Weather Forecast


OUR VIEW: Politicians' speeding is no longer funny

Oh, those politicians. Scurrying to and fro and always running behind. They're busy people, so they deserve a break when it comes to speed limits, right?


If anybody should know that, it's South Dakotans, who gave a prolonged and regrettable pass to notorious speeder Bill Janklow. For years, Janklow acknowledged his lead foot, and we chuckled. After all, it was just speeding. It was harmless, right?

Then, in 2003, Janklow blew past a rural stop sign driving at least 70 mph in a 55 mph zone and struck a Minnesota motorcyclist. The motorcyclist, Randy Scott, died in the crash. Janklow, a former governor who was serving in the U.S. House at the time, was convicted of second-degree manslaughter and resigned.

That incident should have put South Dakota politicians on notice that habitual speeding is no laughing matter, and the days of joking about it and getting a pass from the public are over.

Apparently, Gov. Dennis Daugaard either didn't get the memo or has already forgotten it.

According to The Associated Press, Daugaard poked fun at Iowa Gov. Terry Branstad on Friday, saying he didn't want Branstad to get in trouble for speeding to an event in South Dakota.

Here's what the AP reported:

"Both governors were in Sioux Falls to dedicate South Dakota's newest state park. Daugaard told the audience that as the event's start time neared, he asked a staff member to contact Branstad's staff to inquire about his whereabouts.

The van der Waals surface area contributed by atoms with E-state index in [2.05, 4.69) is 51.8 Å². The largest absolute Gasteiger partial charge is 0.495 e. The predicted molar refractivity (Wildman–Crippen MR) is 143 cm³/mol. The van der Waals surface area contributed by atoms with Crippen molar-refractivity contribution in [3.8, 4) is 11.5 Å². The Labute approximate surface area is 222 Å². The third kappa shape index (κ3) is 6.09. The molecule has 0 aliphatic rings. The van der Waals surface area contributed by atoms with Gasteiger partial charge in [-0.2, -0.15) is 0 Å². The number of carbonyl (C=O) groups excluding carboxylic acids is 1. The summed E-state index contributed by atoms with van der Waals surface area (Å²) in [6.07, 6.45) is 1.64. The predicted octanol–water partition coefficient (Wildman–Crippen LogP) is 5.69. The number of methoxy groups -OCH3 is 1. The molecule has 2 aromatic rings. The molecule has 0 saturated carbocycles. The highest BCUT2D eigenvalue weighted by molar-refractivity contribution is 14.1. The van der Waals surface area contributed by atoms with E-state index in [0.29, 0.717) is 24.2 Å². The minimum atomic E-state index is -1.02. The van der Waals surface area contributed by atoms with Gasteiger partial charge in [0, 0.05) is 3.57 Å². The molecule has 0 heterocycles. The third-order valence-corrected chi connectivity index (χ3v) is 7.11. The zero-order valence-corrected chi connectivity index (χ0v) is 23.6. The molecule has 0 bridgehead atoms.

"But Daugaard added he told the staff member to say 'don't speed to get here.'

"In April, an Iowa trooper clocked Branstad's SUV going 84 mph, but the car was not stopped after it was determined it was Branstad inside. A trooper who complained about the incident was fired on Thursday. Officials say the firing wasn't related to the speeding."

We think Daugaard is a good governor, but in this case he failed in his responsibility as a tone-setter for the state.

Our political culture has condoned speeding for too long. The culture needs to change, and it has to start at the top.

When you're the governor, there's no such thing as a throwaway line. The position is a veritable loudspeaker through which enormous influence can be wielded. If the words that pass through that loudspeaker are spoken too hastily and without care, unintended consequences can follow.

We do not think the governor means to encourage the violation of speeding laws by politicians or anyone else, but that's the effect of his comments. By using political speeding for comedic effect, he has contributed to widely held attitudes about speeding as a crime that only applies to unimportant and unelected people.

That's wrong, and we hope the governor doesn't make the same mistake again. Speeding -- especially speeding for which the offender is given a repeated pass -- can kill.

Everyone who remembers the Janklow crash should know that, and should know better than to ever make light of a politician's speeding habit.